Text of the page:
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Life insurance: Women to pay the price for equality

A woman holding a wad of twenty pound notesPlenty has been written about car insurance and the EU ruling that bans setting premiums based on gender – which comes into effect in December.

But much less has been written about how this law change will affect life insurance premiums.

Unfortunately, the ruling has similar consequences for the cost of life insurance for women as it does the cost of car insurance – premiums will rise.

So women are being called upon to ensure that they take out cover before prices are invariably forced up.

Why will prices rise?

At the moment, the cost of life insurance for women is lower than for men.

This is because women live longer so life insurance policies are less likely to have to pay out.

So, breaking this down, because women are at a less risk of dying during the term of the policy – typically 20-25 years – the policy is cheaper than it is for men.

But this is all set to change later this year.

Thanks to the EU ruling, insurers are likely to raise the cost of life insurance for women, up to the level of that for men.

Women to pay 20% more

Women could end up paying around 20 per cent more for life insurance as a result, says Matthew Lloyd, head of life insurance at Confused.com.

“Our life insurance quotes show that women pay an average of £28 a month for a life insurance policy that will pay out £130,000 in the event of death.

“So a 20 per cent price rise could see premiums rise to £33.60 a month - that’s an extra £67.20 a year.

“Now, this might not sound a lot, but over the 25-year term of the policy that’s an extra £1,680.”

Women are being encouraged to take advantage of the eight months before the price rises kick in to take out life cover.

Lloyd adds: “If cover is taken out prior to the price rises then the policyholder will continue to enjoy that pre-ruling price for the remainder of the policy.

“This is because life insurance is a long-term insurance contract and not an annually renewing policy, like car insurance for example.

Raising awareness

Scottish Provident is one of many raising awareness of the effect of the EU gender ruling will have on female finances.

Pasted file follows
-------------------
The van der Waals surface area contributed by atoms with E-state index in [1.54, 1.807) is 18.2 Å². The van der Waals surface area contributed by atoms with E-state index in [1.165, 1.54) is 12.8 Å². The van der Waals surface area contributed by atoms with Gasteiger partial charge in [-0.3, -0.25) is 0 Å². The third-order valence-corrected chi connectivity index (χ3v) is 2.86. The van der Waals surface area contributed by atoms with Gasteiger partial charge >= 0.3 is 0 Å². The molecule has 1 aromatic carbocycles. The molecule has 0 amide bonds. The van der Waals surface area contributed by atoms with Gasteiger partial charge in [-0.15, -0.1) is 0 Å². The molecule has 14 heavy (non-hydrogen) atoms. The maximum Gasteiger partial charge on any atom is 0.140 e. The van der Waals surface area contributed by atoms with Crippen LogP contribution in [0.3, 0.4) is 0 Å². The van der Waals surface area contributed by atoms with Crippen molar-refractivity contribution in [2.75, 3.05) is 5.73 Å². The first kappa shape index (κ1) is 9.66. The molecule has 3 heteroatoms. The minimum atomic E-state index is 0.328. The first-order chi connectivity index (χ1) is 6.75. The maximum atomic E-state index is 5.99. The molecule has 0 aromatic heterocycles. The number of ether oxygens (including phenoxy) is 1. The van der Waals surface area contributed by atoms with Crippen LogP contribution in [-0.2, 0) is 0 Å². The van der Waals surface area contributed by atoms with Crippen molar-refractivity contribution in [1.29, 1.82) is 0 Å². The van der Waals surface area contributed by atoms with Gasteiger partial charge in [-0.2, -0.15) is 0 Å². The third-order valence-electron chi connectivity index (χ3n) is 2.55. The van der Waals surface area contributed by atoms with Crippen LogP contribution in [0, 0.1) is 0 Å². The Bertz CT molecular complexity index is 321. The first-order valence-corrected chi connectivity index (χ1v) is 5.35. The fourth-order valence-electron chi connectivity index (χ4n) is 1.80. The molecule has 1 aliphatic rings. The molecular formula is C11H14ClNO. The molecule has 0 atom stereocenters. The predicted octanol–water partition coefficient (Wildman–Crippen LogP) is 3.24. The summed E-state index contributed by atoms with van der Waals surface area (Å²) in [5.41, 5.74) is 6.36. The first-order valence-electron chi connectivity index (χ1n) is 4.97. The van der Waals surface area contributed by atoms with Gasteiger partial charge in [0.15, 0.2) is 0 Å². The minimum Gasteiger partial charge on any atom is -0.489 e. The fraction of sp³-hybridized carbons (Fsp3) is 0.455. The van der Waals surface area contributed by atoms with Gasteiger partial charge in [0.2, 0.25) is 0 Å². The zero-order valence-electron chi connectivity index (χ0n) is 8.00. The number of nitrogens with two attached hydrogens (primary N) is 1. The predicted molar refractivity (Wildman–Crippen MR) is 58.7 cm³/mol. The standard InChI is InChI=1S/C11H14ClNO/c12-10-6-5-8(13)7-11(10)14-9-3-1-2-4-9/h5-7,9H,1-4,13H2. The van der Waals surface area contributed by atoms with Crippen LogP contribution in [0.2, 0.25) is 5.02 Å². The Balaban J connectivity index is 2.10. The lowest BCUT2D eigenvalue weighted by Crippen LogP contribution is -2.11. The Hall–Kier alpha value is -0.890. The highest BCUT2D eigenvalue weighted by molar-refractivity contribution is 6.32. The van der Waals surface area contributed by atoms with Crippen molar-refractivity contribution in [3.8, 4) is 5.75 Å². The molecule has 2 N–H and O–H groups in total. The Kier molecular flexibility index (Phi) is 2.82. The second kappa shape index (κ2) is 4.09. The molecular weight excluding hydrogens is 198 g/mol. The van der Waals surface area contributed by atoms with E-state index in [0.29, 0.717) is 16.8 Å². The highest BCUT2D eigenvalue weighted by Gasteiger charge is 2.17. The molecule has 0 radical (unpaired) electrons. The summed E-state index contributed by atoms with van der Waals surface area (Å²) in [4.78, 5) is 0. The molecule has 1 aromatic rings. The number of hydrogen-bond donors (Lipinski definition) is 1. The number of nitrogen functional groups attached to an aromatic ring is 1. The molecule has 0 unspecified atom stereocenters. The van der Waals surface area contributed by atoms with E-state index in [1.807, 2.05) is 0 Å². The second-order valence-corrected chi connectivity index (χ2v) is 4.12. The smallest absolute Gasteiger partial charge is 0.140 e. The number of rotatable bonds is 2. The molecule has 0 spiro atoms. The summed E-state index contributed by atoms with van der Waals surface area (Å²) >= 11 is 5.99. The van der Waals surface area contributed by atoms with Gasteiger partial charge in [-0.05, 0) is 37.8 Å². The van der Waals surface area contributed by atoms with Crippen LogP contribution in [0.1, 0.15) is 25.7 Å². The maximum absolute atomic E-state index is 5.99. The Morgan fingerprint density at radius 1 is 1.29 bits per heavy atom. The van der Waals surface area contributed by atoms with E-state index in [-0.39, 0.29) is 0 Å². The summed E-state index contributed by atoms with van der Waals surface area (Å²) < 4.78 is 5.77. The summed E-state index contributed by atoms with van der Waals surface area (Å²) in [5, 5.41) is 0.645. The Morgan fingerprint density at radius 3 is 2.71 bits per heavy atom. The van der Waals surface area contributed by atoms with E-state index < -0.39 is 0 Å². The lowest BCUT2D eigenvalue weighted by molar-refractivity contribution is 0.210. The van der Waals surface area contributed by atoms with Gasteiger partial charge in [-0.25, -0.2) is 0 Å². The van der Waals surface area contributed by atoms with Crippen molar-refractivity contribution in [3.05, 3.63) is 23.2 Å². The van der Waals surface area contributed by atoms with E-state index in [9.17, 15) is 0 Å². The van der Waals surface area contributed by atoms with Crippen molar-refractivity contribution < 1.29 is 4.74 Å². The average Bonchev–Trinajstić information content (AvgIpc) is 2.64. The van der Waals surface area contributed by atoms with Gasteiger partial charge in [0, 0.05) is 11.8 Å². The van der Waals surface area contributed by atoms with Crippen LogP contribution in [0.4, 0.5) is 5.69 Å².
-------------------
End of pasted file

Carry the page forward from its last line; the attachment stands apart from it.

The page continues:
To promote the campaign, Scottish Provident took to the streets of Edinburgh and asked women whether they had life cover, and if not, what the reasons were behind this.

Of those questioned, by far the main response was that it was perceived as being too expensive – with many surprised at just how low current costs could be.

For example, a female, non-smoker who is 30 next birthday, on a 25-year life cover policy with a lump sum of £200,000 pays just £8.60 per month at present with Scottish Provident.

‘Serious implications’

Jennifer Gilchrist of Scottish Provident says the cost of life insurance has “been falling for many years due to the market becoming increasingly competitive”.

She adds: “Yet the gender directive, which has serious implications on all insurance products, is set to bring the costs of protection for women up to the same level that men pay, despite life expectancy being so different.

“Scottish Provident’s gender directive campaign urges women to act now, to ensure they are getting themselves life insurance at much lower costs than those who wait until next year.”

On our EU gender ruling micro-site you can find out more and - if you're female - check how long you have to take advantage of better premiums with our countdown clock.

What do you think?

Were you aware of the effect of EU gender ruling would have on your car insurance premiums? What about life insurance?

What effect do you think the EU gender ruling will have on your finances?

We want to hear from you! You can leave your thoughts on the message board below.




Naphtalia Loderick

Naphtalia Loderick

Naphtalia Loderick covers all things consumer for Confused.com. She started out on a weekly newspaper, via a national news agency and a stint in the fun but ‘not as glamorous as it appears on screen’ world of TV at the BBC researching consumer films for The One Show.

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